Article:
by Lucy Saunders
Get out the lederhosen and steins—it is the season for Oktoberfest. Before you tap the keg and turn up the oom-pah, here's a bit of history about the event and the beer style both named Oktoberfest.
The first Oktoberfest was not really a festival at all, but the public celebration of the wedding of Crown Prince Luitpold I and Princess Theressa of Bavaria on October 17, 1810. Held on a large meadow in Munich, the party featured a horse race, beer, food, music and dancing.
Anniversary celebrations continued each year, usually starting in late September and ending in the first week of October. Oktoberfests have been held in Munich for almost 200 years (with the exception of wartime). As immigrants from Germany came to North America, smaller Oktoberfests sprouted up in their communities.
Now, it's Munich vs. Cincinnati, vying for the title of the world's largest Oktoberfest. In Munich, close to a million people show up to consume 10 million pints of beer, some 750, 000 spit-roasted chickens, and more than 800, 000 wursts and sausages. (Sadly, traditional oom-pah bands are slowly being replaced by taped music—one disgruntled festgoer complained about hearing "La Macarena" more than 200 times during last year's fest in Munich).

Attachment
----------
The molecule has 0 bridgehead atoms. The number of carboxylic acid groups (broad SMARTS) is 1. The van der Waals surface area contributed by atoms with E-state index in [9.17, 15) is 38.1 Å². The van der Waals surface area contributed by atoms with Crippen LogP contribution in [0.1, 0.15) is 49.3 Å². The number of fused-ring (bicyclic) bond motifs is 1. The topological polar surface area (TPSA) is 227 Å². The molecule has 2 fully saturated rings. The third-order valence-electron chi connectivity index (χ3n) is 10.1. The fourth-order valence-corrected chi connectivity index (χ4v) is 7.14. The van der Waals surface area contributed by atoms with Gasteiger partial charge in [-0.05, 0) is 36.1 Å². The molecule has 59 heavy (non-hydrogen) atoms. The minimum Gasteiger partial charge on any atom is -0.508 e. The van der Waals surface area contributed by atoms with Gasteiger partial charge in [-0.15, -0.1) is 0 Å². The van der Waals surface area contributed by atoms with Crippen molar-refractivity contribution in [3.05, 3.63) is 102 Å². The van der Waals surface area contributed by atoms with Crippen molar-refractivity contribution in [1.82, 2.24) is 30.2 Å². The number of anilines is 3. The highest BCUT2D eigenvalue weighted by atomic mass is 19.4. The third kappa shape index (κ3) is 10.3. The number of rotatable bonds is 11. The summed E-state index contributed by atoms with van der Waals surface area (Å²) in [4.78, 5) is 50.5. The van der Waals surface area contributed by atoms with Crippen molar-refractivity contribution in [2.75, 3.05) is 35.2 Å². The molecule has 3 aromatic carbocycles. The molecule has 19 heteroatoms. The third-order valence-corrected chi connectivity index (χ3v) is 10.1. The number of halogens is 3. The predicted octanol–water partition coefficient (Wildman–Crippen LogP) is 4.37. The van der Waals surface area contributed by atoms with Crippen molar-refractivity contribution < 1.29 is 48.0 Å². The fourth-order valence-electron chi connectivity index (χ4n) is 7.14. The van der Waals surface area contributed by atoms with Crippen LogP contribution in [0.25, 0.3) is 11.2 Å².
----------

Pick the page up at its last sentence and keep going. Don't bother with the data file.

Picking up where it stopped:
In Cincinnati, close to 700, 000 people jam the streets of "Zinzinnati" during late September, jostling to music from seven large entertainment stages, while dozens of food vendors serve bratwurst, sauerkraut and thousands of gallons of beer.
These giant fests set the stage for similar Oktoberfests across North America: Kitchener-Waterloo in Ontario, Canada; Helen, Georgia; Grand Prairie, Texas; Amana, Iowa; Poughkeepsie, New York; Denver, Colorado; Ft. Lauderdale, Florida and even the 150th Napa Oktoberfest in the heart of California's wine country. This year, the Alisal Guest Ranch & Resort in Solvang, California, introduces its Oktoberfest Weekend with the Danskjold and Firestone Breweries on Oct. 31, extending the season of Festbier well into autumn!